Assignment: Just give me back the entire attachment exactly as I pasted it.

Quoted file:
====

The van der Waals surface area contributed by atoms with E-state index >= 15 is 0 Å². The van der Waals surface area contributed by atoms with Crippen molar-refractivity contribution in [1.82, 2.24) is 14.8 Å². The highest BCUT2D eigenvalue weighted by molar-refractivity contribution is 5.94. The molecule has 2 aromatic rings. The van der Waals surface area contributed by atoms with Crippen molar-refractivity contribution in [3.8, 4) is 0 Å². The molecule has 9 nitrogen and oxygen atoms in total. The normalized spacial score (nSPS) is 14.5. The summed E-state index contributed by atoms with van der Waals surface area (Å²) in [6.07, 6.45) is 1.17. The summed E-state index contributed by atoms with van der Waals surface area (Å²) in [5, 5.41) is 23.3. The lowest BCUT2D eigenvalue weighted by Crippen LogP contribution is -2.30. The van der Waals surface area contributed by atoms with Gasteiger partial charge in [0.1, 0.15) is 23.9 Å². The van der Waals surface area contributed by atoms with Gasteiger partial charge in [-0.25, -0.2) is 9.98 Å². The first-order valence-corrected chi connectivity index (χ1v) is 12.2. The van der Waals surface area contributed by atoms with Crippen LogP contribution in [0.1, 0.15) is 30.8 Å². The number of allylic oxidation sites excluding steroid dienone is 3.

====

The van der Waals surface area contributed by atoms with E-state index >= 15 is 0 Å². The van der Waals surface area contributed by atoms with Crippen molar-refractivity contribution in [1.82, 2.24) is 14.8 Å². The highest BCUT2D eigenvalue weighted by molar-refractivity contribution is 5.94. The molecule has 2 aromatic rings. The van der Waals surface area contributed by atoms with Crippen molar-refractivity contribution in [3.8, 4) is 0 Å². The molecule has 9 nitrogen and oxygen atoms in total. The normalized spacial score (nSPS) is 14.5. The summed E-state index contributed by atoms with van der Waals surface area (Å²) in [6.07, 6.45) is 1.17. The summed E-state index contributed by atoms with van der Waals surface area (Å²) in [5, 5.41) is 23.3. The lowest BCUT2D eigenvalue weighted by Crippen LogP contribution is -2.30. The van der Waals surface area contributed by atoms with Gasteiger partial charge in [0.1, 0.15) is 23.9 Å². The van der Waals surface area contributed by atoms with Gasteiger partial charge in [-0.25, -0.2) is 9.98 Å². The first-order valence-corrected chi connectivity index (χ1v) is 12.2. The van der Waals surface area contributed by atoms with Crippen LogP contribution in [0.1, 0.15) is 30.8 Å². The number of allylic oxidation sites excluding steroid dienone is 3.